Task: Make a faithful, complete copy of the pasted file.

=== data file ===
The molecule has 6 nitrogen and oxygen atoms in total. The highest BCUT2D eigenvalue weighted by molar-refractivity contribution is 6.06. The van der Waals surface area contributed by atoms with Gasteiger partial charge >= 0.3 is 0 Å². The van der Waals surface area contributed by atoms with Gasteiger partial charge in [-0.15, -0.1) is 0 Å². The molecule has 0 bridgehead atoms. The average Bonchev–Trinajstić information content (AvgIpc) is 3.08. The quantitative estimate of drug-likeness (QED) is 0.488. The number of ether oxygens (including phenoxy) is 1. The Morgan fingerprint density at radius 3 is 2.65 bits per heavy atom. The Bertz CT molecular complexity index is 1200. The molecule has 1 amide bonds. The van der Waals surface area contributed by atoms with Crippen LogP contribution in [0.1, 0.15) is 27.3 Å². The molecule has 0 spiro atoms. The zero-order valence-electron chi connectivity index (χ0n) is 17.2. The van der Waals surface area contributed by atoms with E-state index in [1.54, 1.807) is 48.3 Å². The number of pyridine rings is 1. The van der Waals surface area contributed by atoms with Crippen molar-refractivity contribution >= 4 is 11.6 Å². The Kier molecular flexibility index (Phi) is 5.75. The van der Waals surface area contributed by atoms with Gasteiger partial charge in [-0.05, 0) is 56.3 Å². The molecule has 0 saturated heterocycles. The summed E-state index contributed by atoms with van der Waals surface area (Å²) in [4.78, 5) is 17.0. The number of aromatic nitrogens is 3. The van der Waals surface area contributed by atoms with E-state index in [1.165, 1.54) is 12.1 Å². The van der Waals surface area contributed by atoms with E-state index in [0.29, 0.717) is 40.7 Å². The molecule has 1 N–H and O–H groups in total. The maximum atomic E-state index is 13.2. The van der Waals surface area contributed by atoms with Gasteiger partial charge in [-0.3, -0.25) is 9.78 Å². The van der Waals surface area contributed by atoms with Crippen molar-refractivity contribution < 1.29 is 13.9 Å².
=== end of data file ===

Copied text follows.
The molecule has 6 nitrogen and oxygen atoms in total. The highest BCUT2D eigenvalue weighted by molar-refractivity contribution is 6.06. The van der Waals surface area contributed by atoms with Gasteiger partial charge >= 0.3 is 0 Å². The van der Waals surface area contributed by atoms with Gasteiger partial charge in [-0.15, -0.1) is 0 Å². The molecule has 0 bridgehead atoms. The average Bonchev–Trinajstić information content (AvgIpc) is 3.08. The quantitative estimate of drug-likeness (QED) is 0.488. The number of ether oxygens (including phenoxy) is 1. The Morgan fingerprint density at radius 3 is 2.65 bits per heavy atom. The Bertz CT molecular complexity index is 1200. The molecule has 1 amide bonds. The van der Waals surface area contributed by atoms with Crippen LogP contribution in [0.1, 0.15) is 27.3 Å². The molecule has 0 spiro atoms. The zero-order valence-electron chi connectivity index (χ0n) is 17.2. The van der Waals surface area contributed by atoms with E-state index in [1.54, 1.807) is 48.3 Å². The number of pyridine rings is 1. The van der Waals surface area contributed by atoms with Crippen molar-refractivity contribution >= 4 is 11.6 Å². The Kier molecular flexibility index (Phi) is 5.75. The van der Waals surface area contributed by atoms with Gasteiger partial charge in [-0.05, 0) is 56.3 Å². The molecule has 0 saturated heterocycles. The summed E-state index contributed by atoms with van der Waals surface area (Å²) in [4.78, 5) is 17.0. The number of aromatic nitrogens is 3. The van der Waals surface area contributed by atoms with E-state index in [1.165, 1.54) is 12.1 Å². The van der Waals surface area contributed by atoms with E-state index in [0.29, 0.717) is 40.7 Å². The molecule has 1 N–H and O–H groups in total. The maximum atomic E-state index is 13.2. The van der Waals surface area contributed by atoms with Gasteiger partial charge in [-0.3, -0.25) is 9.78 Å². The van der Waals surface area contributed by atoms with Crippen molar-refractivity contribution < 1.29 is 13.9 Å².